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The Incredible Path of Daniel Walcott

The Tampa Bay Lightning left winger just made his NHL debut at the age of 27 - and reaching his dream did not come easy.
Sam Navarro-USA TODAY Sports.

Sam Navarro-USA TODAY Sports.

You don't get a lot of 27-year-old debuts in the NHL, but with Daniel Walcott's back story, it was a pretty easy one to cheer for.

The Tampa Bay Lightning left winger was a late-bloomer who took a very unorthodox path to the pros and he didn't just get to line up for the opening faceoff against the Florida Panthers Monday night; he got to do it as part of an all-Black line with teammates Gemel Smith and Mathieu Joseph - who also happen to be good friends with Walcott.

"They're all close buddies off the ice and part of the thinking was them having chemistry together," said coach Jon Cooper. "But as we move forward here as a league, you hope it isn't a story - it's a story today, but as the league gets diverse, you hope it becomes the norm; a league for everybody."

It's certainly a positive statement, one coming on the heels of AHL Ontario running an all-Black line of Quinton Byfield, Akil Thomas and Devante Smith-Pelly earlier in the season. For Tampa Bay's NHLers, it was a great opportunity.

"We were pretty happy," Joseph said. "It's a step in the right direction. We want to showcase our sport to our families and other People of Color. It was definitely awesome to be one of the guys for that and it came from the coaching staff, so it's great recognition for sure."

For Walcott, it was a double blessing since it was also his first NHL game ever.

"Coop did something really special," he said. "It's awesome to promote this for the young kids out there, the young minorities. Seeing Jarome Iginla wear the 'C' for Calgary was an inspiration for me and I always looked up to him. I just hope I can have the same effect on people."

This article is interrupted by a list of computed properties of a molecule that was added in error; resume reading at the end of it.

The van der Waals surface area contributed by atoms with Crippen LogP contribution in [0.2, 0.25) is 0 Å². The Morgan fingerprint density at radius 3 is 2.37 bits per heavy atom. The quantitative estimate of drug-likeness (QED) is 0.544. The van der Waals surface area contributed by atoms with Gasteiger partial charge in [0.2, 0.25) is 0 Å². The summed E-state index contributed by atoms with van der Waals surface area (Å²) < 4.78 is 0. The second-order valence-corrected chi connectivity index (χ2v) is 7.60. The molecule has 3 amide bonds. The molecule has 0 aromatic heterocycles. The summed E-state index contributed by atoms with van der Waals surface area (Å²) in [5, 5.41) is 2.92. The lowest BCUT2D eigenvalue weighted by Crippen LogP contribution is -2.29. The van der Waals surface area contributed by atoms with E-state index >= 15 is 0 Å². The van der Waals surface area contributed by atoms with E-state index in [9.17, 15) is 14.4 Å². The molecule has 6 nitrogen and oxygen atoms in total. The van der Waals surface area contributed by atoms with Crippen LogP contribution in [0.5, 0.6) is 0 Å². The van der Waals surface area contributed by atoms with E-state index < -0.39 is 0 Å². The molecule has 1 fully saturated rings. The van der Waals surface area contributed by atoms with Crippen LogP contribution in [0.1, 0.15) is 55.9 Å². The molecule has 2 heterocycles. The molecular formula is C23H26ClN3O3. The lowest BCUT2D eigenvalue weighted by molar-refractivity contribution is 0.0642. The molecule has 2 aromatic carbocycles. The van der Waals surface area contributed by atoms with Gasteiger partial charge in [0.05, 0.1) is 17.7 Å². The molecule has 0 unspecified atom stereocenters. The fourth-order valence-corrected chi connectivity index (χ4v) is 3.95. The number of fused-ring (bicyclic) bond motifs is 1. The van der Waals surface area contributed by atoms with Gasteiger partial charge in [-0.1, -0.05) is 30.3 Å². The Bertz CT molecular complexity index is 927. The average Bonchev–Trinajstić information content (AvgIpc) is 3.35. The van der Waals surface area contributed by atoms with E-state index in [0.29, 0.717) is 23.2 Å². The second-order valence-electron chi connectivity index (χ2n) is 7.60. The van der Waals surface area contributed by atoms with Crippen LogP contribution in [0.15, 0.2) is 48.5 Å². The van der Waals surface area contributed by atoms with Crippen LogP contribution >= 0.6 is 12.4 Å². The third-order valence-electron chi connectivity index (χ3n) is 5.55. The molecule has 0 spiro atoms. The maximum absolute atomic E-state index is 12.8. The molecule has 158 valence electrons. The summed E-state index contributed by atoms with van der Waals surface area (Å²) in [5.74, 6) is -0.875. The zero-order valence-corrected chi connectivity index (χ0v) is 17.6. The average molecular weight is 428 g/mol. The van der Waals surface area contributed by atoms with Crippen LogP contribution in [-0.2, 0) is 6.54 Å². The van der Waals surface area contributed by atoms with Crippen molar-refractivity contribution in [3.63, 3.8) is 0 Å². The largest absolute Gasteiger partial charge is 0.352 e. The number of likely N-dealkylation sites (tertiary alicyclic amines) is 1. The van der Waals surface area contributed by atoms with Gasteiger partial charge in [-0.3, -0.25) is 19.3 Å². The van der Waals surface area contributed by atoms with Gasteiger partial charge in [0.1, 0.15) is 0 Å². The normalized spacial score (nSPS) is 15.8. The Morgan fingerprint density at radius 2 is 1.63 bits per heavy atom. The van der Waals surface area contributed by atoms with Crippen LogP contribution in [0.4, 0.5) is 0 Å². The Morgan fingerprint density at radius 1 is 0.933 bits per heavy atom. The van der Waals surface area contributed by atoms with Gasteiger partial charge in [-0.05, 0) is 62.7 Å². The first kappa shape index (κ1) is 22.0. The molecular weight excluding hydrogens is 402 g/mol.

Just knowing Walcott's path to the NHL should be enough for any kid dreaming of a future in hockey to believe in themselves.

As a youngster, he stopped playing hockey at one point because of the cost to his parents and played football before returning to the ice. A late bloomer, he played high school hockey in Illinois while living with his father in Chicago (Walcott is originally from Montreal). From there, he played ACHA club hockey at Lindenwood University in the St. Louis area and while skating for the Lions, he was scouted as a defenseman by the QMJHL's Blainville-Boisbriand Armada.

Walcott's success with the Armada the next season led to the NHL draft, where the New York Rangers took him in the fifth round of the 2014 class. Walcott played the next year with Blainville-Boisbriand again and earned himself QMJHL first team all-star honors in the process. In the summer of 2015 he was traded to Tampa Bay for a seventh-round pick and from that point on, Walcott forged his way in the pro ranks with the Lightning's AHL affiliate, the Syracuse Crunch. And now he is officially an NHLer.

"It was a whirlwind of emotion," Walcott said. "It's been a long time coming and I know a lot of people have been cheering me on for the past couple years and to get that starting lineup was pretty special."

Unfortunately for Walcott, one of the lasting images of the game was him being on the wrong side of a fight with Panthers defenseman Kevin Connauton, but as a Good Humble Hockey Player, the Lightning left winger took it all in stride.

"I'm the youngest of three boys so being a punching bag has been in my childhood," he said. "I like to mix it up - he got me with some good ones there, good on him - but I like to be in the middle of the action and that's as close as I can get. I was just happy to be out there, sticking up for my teammates."

The icing on top would have been for Walcott's family to have been in the stands, but the cruel realities of a pandemic landscape made it too difficult for his Canadian kin to travel for the event. But given how long Walcott grinded just to get to that moment, it goes without saying the game was special for all involved, even if they had to watch his debut on TV.

"It felt good, it felt like a relief," Walcott said. "We made it."

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